Real-time payments are here. And many banks aren’t ready.

2 April 2020

In the U.S. and across the globe, financial institutions are wrestling with evolving consumer expectations, razor-thin margins and increased competition.

Yet, significant opportunities are there for those who have built a foundation for innovation. Many payments transformation strategies are well underway, working to revamp legacy core architectures to support emerging technologies and business models, set themselves up to harness the power of real-time payments (RTP) and to take advantage of an advancing infrastructure.

The question is – are you ready?

Readiness, deployment and adoption of RTPs varies greatly around the world. In the fast lane we have markets where RTP adoption has been accelerated by regulation, central bank mandates and user-friendly pricing, such as Chile and Mexico. Countries where low bank uptake or overly complex user experiences have stifled growth, like India, naturally sit in the slow lane.

After a steady start, the U.S. is ready to hit the gas and join the many mature markets now comfortably sitting in the middle lane, with RTP on course for 20 – 30% growth. At a recent payments industry event, The Clearing House (TCH) described how “critical mass” for account connections has been reached – an indication that we can expect TCH to start driving volume throughout 2020 and beyond. This momentum will accelerate when the FedNow scheme comes online in a few years. All financial institutions are now in the decision mode of being a “fast follower” and joining the TCH scheme, or being a “patient follower” and waiting for the Fed.

But now that RTPs are here, what does this mean in practice?

It means meeting the customer where they are – with expedited and real-time payroll and (finally) a competitive bank-centric bill payment offering, with the launch of several “Request for Payment” pilots promising to deliver the autonomy, convenience and flexibility increasingly demanded from financial products.

It means not tilting at windmills, such as trying to change entrenched consumer behavior by promoting RTPs at the point-of-sale as a better alternative to cards. It means being open and flexible to use cases that we did not anticipate – such as transferring funds in and out of mobile wallets, which has emerged as one of the leading initial use-cases for retail RTP. B2B payments are also an obvious opportunity, with a staggering 42% still completed by paper check.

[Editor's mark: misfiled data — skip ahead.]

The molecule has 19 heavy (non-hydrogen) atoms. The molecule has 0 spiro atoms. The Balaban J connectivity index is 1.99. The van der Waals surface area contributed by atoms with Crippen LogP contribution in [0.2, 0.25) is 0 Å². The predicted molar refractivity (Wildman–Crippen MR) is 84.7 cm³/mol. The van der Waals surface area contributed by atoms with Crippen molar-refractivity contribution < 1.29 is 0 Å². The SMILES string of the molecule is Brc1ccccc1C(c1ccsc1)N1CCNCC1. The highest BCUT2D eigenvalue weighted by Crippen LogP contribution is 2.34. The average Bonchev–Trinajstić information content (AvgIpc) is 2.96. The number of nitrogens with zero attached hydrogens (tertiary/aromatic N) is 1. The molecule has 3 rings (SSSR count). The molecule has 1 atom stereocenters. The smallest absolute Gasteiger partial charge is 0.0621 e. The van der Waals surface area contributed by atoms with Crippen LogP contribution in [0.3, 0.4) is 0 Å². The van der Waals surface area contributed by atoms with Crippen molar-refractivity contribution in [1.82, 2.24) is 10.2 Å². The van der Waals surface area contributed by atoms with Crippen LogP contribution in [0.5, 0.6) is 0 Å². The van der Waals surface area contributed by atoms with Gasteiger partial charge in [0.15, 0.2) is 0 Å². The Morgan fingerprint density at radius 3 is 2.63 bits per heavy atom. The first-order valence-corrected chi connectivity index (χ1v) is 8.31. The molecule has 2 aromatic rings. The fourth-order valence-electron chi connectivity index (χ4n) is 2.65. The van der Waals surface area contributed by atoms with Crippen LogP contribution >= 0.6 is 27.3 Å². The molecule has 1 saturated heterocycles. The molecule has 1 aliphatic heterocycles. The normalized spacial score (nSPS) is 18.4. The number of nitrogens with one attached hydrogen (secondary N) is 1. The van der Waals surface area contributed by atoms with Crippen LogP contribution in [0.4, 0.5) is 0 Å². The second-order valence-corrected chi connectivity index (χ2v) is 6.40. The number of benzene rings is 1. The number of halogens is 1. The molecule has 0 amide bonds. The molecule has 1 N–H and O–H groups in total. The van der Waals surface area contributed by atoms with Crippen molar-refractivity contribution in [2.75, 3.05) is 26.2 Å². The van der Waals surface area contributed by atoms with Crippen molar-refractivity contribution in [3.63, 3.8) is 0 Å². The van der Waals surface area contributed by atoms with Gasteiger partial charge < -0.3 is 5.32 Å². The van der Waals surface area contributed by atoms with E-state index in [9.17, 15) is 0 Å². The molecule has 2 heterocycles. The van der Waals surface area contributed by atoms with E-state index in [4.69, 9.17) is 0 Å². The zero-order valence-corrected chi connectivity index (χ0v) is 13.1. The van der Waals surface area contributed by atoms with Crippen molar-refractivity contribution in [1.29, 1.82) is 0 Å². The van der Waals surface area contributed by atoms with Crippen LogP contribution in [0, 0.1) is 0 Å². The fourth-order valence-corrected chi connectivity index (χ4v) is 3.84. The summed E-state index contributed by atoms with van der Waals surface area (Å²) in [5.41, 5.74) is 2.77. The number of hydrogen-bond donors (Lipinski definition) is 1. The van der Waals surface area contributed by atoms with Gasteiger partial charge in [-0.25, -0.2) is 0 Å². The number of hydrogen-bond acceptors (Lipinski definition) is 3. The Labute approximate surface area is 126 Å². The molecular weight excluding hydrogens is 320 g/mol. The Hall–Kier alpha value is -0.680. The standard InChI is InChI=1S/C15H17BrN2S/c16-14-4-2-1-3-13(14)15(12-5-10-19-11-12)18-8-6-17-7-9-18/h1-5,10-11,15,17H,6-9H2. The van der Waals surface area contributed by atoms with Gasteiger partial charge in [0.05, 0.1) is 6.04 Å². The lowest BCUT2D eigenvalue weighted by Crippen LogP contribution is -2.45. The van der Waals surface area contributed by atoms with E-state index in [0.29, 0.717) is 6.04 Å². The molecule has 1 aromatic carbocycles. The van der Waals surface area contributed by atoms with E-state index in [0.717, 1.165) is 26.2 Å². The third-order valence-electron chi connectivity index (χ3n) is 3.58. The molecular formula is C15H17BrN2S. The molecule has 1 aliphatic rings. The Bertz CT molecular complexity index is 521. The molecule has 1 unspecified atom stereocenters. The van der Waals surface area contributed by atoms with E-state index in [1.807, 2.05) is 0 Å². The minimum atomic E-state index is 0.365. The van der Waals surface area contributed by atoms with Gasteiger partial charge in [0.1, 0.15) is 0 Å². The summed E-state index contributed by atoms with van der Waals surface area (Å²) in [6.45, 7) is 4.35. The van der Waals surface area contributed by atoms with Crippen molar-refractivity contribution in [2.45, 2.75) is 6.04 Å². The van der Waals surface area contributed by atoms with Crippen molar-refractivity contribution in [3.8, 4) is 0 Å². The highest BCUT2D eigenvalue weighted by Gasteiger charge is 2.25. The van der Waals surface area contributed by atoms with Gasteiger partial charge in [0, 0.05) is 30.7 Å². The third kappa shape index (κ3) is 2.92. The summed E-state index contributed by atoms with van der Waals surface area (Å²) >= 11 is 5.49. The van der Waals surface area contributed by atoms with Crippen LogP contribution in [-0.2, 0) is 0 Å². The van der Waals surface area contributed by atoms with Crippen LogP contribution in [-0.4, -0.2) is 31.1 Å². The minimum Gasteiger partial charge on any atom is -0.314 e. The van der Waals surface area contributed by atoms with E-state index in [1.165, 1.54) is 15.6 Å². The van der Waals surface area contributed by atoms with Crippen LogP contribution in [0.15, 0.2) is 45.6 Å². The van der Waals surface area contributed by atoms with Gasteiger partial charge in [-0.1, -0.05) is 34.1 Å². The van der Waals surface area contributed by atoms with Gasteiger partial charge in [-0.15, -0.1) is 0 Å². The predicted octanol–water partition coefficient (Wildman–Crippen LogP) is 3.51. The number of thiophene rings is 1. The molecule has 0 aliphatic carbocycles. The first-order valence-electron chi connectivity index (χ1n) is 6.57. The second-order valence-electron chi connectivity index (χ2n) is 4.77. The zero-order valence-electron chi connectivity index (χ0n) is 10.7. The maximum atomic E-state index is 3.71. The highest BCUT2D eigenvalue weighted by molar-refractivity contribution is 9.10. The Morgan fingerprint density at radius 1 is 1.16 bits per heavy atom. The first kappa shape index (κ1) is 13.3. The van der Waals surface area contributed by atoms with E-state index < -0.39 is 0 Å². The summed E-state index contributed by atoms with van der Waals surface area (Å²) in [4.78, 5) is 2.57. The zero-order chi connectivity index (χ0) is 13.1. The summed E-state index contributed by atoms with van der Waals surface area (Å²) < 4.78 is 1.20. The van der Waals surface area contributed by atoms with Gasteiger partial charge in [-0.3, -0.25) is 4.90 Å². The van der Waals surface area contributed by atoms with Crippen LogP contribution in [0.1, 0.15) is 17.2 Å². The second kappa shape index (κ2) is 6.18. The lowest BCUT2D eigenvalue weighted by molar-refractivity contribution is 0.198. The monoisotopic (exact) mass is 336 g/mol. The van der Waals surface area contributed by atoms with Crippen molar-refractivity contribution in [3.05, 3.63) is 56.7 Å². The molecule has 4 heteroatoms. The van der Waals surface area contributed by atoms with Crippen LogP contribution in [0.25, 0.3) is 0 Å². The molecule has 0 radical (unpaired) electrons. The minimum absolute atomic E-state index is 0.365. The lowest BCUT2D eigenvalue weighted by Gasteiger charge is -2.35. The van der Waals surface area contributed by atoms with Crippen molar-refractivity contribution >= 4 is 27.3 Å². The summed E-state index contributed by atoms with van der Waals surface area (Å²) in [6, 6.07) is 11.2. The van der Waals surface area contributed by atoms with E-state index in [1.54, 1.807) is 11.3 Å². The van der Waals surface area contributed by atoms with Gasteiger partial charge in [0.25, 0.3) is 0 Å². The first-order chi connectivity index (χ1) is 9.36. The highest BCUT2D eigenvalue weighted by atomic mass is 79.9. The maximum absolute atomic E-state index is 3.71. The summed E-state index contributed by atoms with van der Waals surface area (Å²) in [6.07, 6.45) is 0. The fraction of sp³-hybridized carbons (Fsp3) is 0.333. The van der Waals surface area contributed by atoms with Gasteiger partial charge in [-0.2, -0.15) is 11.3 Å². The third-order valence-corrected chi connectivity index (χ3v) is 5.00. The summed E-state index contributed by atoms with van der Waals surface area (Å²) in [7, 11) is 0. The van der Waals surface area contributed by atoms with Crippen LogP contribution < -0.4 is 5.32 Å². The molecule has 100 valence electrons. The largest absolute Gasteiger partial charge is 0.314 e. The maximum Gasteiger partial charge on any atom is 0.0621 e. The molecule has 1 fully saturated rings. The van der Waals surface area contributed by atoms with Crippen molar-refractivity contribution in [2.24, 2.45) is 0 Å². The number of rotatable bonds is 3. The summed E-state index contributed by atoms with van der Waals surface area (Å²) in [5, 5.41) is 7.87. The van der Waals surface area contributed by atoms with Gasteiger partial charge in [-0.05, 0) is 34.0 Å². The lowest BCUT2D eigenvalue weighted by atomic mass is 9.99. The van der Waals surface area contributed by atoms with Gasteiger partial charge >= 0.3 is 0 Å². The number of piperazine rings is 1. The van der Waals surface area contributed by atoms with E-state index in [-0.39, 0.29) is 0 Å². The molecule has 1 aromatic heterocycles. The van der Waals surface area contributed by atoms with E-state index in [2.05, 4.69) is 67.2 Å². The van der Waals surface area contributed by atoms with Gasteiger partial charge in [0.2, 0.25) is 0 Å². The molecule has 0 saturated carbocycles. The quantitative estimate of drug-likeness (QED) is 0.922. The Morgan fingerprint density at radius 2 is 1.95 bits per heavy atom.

The increasing maturation of RTP is an important step in the right direction but represents just one part of a broader journey for banks. In today’s hyper-competitive marketplace, ‘good enough’ is no longer good enough. Enabling the 24/7 real-time delivery of customer-centric, sticky products and services should be a key focus for all financial institutions set on establishing market leadership.

This is not lost on the many banks who are investing in transformation projects. But despite best intentions, it’s clear that some are staying on the same-old technology treadmill. This means the rate of transformation is limited to the speed and capabilities of incumbent core technology providers.

Although transforming legacy architecture and systems can be a daunting prospect, honest and open collaboration is needed to accelerate innovation as there’s no one-size-fits-all answer. On the road to meeting customers’ expectations for quicker, simpler and richer payment experiences, starting the journey in the right direction at the very beginning is the only way to deliver a transformation roadmap that will best navigate, adapt and transform core technology to deliver a platform for future innovation. This is the only guarantee of continued survival.

Building on strong foundations

Along with banks’ own digital transformation initiatives, the foundational enabling industry infrastructures are also advancing to empower banks with new capabilities to deliver for customers.